“… Grace ((Mrs. Mugabe) … My thoughts are that she is not closing in on the throne, she is in the throne.”

Misihairambwi Mushonga says this is part of President Mugabe's strategy, which no-one else understands.

Zimbabwe Democracy Institute director, Pedzisai Ruhanya, told a Southern African Political Economy Series meeting discussion on the First Lady recently that she will be powerful for as long as her husband is alive.

“Her power is derived from the president as the wife of the president, so she is a force to reckon with in so far as the president endorses or supports what she is doing. Without the support of the president and without using the authority of the president to intimidate her opponents, the first lady is not a political force.


According to Ruhanya, her entry into politics was a family strategy rather than a party strategy.

He says the the first lady has become so powerful in a short space time to the extent that her behavior and body language clearly show that he is aiming for the higher office.

Mrs. Mugabe is the first Zanu PF secretary for Women Affairs to hold countrywide rallies beamed live by the state broadcaster, the Zimbabwe Broadcasting Corporation, using state resources.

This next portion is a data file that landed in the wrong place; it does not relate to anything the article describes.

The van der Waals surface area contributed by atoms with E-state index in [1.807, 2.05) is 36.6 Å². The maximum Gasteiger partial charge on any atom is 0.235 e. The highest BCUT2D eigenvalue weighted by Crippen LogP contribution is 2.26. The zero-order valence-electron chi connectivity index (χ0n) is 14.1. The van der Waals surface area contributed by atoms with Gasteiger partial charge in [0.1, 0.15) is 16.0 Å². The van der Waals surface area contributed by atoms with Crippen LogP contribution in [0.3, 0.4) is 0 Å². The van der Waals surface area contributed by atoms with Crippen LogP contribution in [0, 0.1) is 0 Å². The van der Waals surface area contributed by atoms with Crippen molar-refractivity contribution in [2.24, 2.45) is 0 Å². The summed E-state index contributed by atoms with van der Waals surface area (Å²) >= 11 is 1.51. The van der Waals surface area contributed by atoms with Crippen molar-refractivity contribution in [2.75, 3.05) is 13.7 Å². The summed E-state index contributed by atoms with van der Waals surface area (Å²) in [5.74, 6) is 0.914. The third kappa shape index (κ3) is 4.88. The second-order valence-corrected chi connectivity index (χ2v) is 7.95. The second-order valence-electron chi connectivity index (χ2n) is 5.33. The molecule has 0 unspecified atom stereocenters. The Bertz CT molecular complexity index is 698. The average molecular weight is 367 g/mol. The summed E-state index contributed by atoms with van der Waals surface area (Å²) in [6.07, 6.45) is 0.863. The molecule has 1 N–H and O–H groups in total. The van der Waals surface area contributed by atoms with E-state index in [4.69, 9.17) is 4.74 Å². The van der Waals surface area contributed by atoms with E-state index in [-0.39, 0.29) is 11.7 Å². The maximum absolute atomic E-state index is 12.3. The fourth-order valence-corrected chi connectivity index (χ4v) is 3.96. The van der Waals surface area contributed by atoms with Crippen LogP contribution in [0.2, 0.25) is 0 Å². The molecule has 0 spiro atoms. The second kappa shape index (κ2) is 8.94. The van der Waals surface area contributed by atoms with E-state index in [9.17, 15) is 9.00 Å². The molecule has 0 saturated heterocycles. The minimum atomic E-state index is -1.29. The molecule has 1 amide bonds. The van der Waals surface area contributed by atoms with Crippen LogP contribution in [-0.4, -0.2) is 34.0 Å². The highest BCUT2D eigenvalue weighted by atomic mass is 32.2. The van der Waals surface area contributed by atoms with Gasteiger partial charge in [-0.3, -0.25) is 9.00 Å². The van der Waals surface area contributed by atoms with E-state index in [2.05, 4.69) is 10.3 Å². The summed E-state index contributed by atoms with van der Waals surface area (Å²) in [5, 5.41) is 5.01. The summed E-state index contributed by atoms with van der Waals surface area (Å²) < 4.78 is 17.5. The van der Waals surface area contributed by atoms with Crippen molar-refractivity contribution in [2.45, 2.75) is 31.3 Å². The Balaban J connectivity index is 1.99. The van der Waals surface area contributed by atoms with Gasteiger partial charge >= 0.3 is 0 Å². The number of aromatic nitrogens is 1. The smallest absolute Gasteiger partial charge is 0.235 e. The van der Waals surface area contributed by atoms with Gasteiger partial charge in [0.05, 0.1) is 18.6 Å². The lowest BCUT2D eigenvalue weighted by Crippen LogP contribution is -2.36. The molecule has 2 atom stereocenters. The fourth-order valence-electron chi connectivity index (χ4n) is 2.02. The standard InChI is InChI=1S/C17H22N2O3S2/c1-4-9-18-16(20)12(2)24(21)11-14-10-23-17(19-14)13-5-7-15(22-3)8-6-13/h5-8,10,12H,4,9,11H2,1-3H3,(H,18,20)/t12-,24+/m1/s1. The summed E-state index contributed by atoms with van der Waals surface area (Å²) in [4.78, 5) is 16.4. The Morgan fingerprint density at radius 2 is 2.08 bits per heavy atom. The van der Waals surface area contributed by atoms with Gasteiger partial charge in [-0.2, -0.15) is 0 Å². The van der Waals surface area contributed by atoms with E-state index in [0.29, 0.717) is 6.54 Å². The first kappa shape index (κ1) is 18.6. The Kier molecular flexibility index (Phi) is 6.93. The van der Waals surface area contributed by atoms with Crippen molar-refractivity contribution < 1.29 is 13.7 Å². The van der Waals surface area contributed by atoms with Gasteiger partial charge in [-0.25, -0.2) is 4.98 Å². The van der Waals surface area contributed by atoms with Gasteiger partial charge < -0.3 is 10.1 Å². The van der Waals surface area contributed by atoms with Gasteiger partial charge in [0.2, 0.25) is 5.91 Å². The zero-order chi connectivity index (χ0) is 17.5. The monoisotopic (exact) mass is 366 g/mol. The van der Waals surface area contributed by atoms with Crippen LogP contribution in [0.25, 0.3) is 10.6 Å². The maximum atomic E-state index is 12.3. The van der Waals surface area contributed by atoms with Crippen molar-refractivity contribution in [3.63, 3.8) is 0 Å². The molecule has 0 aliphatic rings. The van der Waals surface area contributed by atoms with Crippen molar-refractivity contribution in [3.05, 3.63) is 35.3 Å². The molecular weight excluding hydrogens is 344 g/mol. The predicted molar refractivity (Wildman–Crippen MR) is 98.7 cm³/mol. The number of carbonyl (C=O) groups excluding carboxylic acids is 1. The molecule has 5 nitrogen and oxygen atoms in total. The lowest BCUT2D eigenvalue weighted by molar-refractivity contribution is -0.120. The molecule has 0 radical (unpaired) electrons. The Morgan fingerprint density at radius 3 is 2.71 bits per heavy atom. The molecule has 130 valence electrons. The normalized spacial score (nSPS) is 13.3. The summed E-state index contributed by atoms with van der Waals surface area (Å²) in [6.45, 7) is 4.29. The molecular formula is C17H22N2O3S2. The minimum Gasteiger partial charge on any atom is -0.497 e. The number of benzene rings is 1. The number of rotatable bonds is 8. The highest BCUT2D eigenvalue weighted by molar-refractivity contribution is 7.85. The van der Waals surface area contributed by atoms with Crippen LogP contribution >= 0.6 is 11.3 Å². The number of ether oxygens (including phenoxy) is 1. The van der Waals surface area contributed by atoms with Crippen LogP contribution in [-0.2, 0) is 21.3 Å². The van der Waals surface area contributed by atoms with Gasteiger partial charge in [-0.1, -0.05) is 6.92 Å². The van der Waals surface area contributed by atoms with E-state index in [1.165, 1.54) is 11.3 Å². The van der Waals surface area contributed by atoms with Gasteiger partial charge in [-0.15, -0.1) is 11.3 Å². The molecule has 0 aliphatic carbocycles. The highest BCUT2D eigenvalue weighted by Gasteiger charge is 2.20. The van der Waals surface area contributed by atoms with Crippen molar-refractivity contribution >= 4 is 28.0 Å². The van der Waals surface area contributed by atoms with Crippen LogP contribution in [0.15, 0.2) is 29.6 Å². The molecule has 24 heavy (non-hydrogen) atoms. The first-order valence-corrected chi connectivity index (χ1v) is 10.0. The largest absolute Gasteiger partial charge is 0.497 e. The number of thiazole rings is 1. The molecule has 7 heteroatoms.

“It tells you that she has huge ambitions but what we may not know for now is the level of ambition. Is the ambition to be the head of the state, to be the vice president? We don't know because to be the head of state in Zanu PF is not a walk in the park.”

But political and social commentator Joel Makusha of the Great Zimbabwe University's Philosophy and Religious Studies, says the first lady is justified to move around the country meeting women, youths and other Zimbabweans while utilizing state resources.

Mukusha says Mrs. Mugabe is merely doing her work with the blessings of the her party.

“There is no way she is trying to take over or to succeed (Mrs. Mugabe), those are individual permutations, she is just doing the party's work so that the public is aware of her. She is known, she meets the people knowing their problems and the like. That's politics … It’s about power, where she is there is power.”


Mukusha adds that her use of state resources could not be possible without the approval of her party and government.

“I think what she is doing is approved. There is no way she can plan to use a certain helicopter without the state knowing that, there are measures that are taken if you do things that are against the state. So, it means it’s approved, it’s known even by the government and what she is doing is beneficial to the society that's my own point of view.”

There are many, however, among political analysts and ordinary Zimbabweans, who believe that Mrs. Mugabe may find it very to difficult to command support in the former liberation party in the absence of her husband.

According to political commentator, Mlondolozi Ndhlovu and Ruhanya, Mr. Mugabe has the support of the military and it’s not yet clear if the former liberation fighters will support Mrs. Mugabe as Zanu PF's presidential candidate in national elections.